A Girard man broke the Guinness Book of World Records for “Highest Pinfall in Tenpin Bowling in 1 Hour by an Individual” Feb. 15 at Game of Wickliffe.
In front of a crowd of supporters, Adam Barta, 35, knocked down 2,709 pins during The National Bowling Association’s Reed-Hawthorne Memorial Classic Tournament.
The previous record — 2,132 pins — was set by George Frilingos in Queensland, Australia last year
As soon as the count was official, Barta was inundated with hugs and high-fives from his fans, which included his wife, Marci, and sons, Logan, 14, Blake, 2, and Brooks, 5 months.
“I’m sure it’s going to start a big windstorm over here. I’m sure it’s just the beginning of the record,” Barta said modestly.
Barta — who was the first seed going into the tournament — ended up finishing second.
However, he said the important thing is that his charity got publicity from the Guinness stunt, raising about $2,500 to provide food, cash and hope to needy families who have been touched by cancer.
“My father passed away on Christmas Eve two years ago from cancer,” Barta added. “My father was only given 2 1/2 weeks to live. He ended up living 2 1/2 years, so he defied the odds of what the doctor said. So I want to deliver a personal message of the power of hope. You can fight another day. Maybe tomorrow there will be a cure for cancer.”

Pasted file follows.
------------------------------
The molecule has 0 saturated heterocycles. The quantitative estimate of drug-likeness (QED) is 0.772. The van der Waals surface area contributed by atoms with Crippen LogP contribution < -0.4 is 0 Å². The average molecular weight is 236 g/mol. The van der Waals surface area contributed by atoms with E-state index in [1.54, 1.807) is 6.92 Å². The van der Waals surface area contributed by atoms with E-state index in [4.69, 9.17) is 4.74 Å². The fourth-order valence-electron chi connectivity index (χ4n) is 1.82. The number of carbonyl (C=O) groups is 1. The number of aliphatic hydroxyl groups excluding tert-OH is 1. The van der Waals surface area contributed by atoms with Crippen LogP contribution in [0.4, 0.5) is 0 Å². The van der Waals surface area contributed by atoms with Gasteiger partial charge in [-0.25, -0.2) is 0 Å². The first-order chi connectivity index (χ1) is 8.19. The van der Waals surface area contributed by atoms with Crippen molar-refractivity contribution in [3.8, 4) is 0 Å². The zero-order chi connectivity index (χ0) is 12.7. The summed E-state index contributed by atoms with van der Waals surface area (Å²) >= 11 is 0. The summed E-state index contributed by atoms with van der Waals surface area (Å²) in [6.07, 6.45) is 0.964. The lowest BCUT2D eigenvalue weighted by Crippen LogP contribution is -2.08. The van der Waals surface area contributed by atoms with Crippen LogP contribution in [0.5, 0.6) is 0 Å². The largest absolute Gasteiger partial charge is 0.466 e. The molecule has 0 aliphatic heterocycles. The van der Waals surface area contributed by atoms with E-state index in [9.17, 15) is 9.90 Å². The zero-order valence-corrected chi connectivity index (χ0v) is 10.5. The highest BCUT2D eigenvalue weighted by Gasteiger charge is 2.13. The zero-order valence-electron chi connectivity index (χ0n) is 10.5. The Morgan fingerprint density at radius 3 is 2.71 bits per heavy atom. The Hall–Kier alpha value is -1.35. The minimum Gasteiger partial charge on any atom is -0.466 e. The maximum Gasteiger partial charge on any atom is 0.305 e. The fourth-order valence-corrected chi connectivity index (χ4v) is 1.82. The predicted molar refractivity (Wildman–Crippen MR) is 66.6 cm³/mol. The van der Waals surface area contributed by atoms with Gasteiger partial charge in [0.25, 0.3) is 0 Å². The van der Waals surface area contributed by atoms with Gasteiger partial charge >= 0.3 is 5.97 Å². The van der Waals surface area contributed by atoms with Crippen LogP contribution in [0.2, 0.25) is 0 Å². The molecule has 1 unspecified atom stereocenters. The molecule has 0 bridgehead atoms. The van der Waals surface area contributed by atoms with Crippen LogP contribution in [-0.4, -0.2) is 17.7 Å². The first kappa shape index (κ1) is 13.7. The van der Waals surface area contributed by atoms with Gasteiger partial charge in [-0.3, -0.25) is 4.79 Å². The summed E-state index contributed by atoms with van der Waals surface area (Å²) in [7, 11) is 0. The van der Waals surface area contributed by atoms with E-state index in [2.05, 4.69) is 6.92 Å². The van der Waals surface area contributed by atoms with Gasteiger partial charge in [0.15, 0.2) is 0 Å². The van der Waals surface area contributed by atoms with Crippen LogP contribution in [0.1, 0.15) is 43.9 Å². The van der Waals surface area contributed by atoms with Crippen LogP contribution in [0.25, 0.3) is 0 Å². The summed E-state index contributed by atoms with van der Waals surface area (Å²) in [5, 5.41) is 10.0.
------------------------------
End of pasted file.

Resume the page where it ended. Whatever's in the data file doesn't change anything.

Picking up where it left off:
The world record was livestreamed by MichiganBowler.Tv. Craig Elliott, owner of the company, said the prior record holder watched Barta break his record online from Australia.
“The old record holder has been suppporting Adam,” Elliott said.
Glenn Gable, CEO of Game Entertainment, called Barta’s world record “a feather in the cap of one of the nation’s largest bowling centers.”
Mary Krahe, chief operating officer of Game Entertainment, said she was optimistic Barta would beat the record after watching him bowl 156 strikes in practice.
“To be able to be known as the house that helped him get the record? That’s some pretty cool bragging rights,” Krahe said.
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